how to stop my dog running after other dogs

Discussion in 'Dog Training and Behaviour' started by ceforcat, Jan 9, 2011.


  1. ceforcat

    ceforcat PetForums Newbie

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    I have a 4 year old labrador retreiver and when let off the lead is very good and returns to me when called, but when she sees other dogs especially her own breed wants to play and will run after them and not come back to me unless they are unwilling to play or bark at her. Until now all other people I have encountered are fine and are quite happy as it is play time for their dogs also, and we usually have a good chat. But on my walk today she ran to another dog and i got abuse of the man and said my dog should be on a lead as she was not trained, yet his was dragging him around in circles, but it has made me think that I need to know how to stop her from running away and not coming back to me in these situations. Any help please.
     
  2. NicoleW

    NicoleW PetForums VIP

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    Practice yet more recall I'd say.

    When you're out and you see a dog, put yours on a lead straight away to avoid any more abuse.

    What I'm doing with Duke at the moment is not letting him offlead to play unless he's calm i.e. sitting down.

    I have never and will never let him run after other dogs of his own accord to play, I tell him when it's play time, he doesn't tell me. I do this by, putting him on lead when I see other dogs. If he wants to play I make him sit, take one step closer, make him sit, another step closer, make him sit etc. Soon as we get there he is sitting and waiting, I then let him off to play.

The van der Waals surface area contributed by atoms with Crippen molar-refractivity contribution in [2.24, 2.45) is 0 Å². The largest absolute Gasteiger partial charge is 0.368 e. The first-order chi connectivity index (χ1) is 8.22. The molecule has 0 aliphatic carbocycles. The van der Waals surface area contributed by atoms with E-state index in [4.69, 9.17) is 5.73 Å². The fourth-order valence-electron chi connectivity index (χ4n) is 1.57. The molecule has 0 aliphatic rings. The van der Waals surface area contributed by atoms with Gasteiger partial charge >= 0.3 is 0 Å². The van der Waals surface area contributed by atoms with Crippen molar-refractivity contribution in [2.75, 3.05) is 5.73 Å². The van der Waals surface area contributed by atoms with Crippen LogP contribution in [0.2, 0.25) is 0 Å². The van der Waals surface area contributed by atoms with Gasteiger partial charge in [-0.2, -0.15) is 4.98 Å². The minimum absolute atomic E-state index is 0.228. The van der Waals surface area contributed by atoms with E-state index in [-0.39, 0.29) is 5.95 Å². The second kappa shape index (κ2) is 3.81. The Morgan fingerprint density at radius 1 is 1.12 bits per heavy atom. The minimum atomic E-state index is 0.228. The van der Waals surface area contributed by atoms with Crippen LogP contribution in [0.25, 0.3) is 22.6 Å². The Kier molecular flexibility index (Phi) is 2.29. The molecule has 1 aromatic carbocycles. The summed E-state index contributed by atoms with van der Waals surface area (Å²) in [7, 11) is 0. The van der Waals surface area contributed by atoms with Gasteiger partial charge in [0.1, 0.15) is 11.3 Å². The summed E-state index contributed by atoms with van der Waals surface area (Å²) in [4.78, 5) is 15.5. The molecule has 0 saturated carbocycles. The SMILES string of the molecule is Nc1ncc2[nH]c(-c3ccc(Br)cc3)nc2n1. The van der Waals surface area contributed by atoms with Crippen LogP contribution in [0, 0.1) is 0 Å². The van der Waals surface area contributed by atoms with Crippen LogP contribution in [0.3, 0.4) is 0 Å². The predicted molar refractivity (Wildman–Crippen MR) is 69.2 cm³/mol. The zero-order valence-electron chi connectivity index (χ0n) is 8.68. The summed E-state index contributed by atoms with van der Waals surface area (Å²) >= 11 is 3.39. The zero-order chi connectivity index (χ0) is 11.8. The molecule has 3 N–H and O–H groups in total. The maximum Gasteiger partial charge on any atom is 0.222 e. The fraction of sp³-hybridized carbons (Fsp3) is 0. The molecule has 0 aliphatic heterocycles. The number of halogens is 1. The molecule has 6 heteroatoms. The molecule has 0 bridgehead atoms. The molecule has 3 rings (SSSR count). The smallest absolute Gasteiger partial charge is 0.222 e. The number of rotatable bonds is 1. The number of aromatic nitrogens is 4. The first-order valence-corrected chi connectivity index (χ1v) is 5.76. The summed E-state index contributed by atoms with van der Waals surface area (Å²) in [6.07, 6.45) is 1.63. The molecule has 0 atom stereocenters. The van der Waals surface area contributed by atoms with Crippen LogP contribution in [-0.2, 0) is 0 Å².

He's 7 months old now and I've been doing this with him for 2 months, and now when he's offlead and sees a dog himself, 9 times out of 10 he comes running back to me. The only time he doesn't cmoe back is when the other dog is offlead and he engages Duke in play.

    Hope this helps
     
  3. lizzyboo

    lizzyboo PetForums VIP

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    my dog does the same, although he is only 11 months old. i have now taken to not letting him off the lead at all unless there are no dogs about, as soon as i spot one, i put him back on the lead.
     
  4. ceforcat

    ceforcat PetForums Newbie

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    I do usually put her on the lead if i see other dogs, but i just didnt see them today.
    When on the lead and we pass other dogs she always wants to say hello any suggestions to make her not so excited?
     
  5. ceforcat

    ceforcat PetForums Newbie

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    your dog is so cute
     
  6. lizzyboo

    lizzyboo PetForums VIP

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    thanks.. it sounds like you are talking about my dog lol. he freezes, tail wagging, ears alert when we see another dog when we are out walking.. then cries cause he wants to play with them!

    he met a poodle called polly (hahha) this morning.. he was just like he was n springs!!!

    i have absolutely no advise for you lol..but if you do find some, let me know xx
     
  7. momentofmadness

    momentofmadness PetForums VIP

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    I think if his is on the lead you should put yours on.. But.. sometimes they are so quick..

    It sounds like you gave this man a fright..
     
  8. newfiesmum

    newfiesmum Moderator
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    Sounds like the man was embarrassed because he couldn't control his dog, so decided it was your fault. I won't let both mine go up to a dog on a lead, but it is not always so easy to catch them both.

    I would try some recall with a whistle. Get him used to hearing the whistle and getting a really good treat. Retrievers usually love food, so the whistle thing might work.

    Although most people are ok, you only want some idiot who has a bitch in season, and you will never get him back. Has he been neutered? I found that Joshua was like this when he got to about 10 months till I had him neutered. Now he is as good as gold.
     
  9. tripod

    tripod PetForums VIP

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    If the dog doesn't have a 100% reliable recall he/she shouldn't be off leash especially in an unsecured area or an area where the dog is likely to be a hassle to other pet owners, pets or people.